In 1891 The Rudder magazine published in its “On Long Island Sound” column a remarkable preview of yachting history:
There is, perhaps, no place in this country better situated, or in possession of more advantages and facilities for yacht building, hauling out for repairs, and storing for the winter, than City Island. It is virtually the yachting center of New York.
No yachtsman in this vicinity will dispute the fact that the Sound has superior advantages over any other place in New York City for yachting, which alone proves that someday City Island will be the great building place of these waters. Already three or four more or less prominent builders have located there, and the boats built by them are familiar to all interested yachtsmen. . . . When the march of improvements reaches City Island, look out for wonderful developments.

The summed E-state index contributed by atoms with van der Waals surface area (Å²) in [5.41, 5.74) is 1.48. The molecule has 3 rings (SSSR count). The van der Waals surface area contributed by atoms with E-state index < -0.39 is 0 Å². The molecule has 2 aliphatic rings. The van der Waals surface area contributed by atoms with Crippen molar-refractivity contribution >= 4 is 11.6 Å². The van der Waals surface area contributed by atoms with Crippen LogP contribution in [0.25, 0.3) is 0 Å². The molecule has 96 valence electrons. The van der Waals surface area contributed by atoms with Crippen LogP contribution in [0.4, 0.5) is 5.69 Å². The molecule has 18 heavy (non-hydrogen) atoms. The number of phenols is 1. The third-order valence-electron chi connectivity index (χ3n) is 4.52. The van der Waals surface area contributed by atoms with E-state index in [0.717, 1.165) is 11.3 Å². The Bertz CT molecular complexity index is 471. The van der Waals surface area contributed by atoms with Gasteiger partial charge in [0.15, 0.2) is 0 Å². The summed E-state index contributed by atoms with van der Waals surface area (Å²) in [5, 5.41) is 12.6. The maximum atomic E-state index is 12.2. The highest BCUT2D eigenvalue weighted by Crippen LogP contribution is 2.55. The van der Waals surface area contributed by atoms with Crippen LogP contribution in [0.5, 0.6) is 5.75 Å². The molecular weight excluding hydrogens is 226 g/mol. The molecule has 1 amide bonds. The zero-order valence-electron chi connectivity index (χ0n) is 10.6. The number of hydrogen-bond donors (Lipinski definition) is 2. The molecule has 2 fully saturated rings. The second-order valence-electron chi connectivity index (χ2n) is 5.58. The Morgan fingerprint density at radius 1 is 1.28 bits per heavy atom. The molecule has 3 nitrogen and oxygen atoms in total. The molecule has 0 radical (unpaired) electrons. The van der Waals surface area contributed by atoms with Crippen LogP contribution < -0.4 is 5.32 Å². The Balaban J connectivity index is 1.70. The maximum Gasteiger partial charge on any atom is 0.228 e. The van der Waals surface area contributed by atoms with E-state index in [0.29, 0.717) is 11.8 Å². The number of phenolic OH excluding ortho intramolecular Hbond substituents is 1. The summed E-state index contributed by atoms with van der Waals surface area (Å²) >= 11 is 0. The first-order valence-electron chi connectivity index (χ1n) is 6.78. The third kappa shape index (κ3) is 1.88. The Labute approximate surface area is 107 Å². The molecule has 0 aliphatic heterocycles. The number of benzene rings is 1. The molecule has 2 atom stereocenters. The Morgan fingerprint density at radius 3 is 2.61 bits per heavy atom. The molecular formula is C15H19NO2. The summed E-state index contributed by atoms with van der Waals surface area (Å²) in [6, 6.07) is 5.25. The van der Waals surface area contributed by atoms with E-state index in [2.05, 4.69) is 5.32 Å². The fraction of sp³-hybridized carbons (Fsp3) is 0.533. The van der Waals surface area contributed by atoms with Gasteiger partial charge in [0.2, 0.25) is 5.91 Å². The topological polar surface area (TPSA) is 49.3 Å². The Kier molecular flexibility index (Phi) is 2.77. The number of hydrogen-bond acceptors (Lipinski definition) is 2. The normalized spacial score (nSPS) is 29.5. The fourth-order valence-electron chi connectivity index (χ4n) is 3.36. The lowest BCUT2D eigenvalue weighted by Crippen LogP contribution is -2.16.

And so it came to pass, for by the turn of the 20th century, City Island had become a major center for wooden boat building with a worldwide reputation for the highest quality. On view in the Museum’s Nautical Room are numerous tools, photographs, boats, and parts of boats that document the extraordinary period in City Island’s history when yacht and shipbuilding were at their peak. In the hallway are images of all the old yards, the brilliant craftsmen who worked there, the methods of construction they used, and the famous sailing and motor yachts they produced. Also highlighted are the military vessels that were built here during the war years and the brilliant 12-meter sloops that successfully defended the America’s Cup seven times.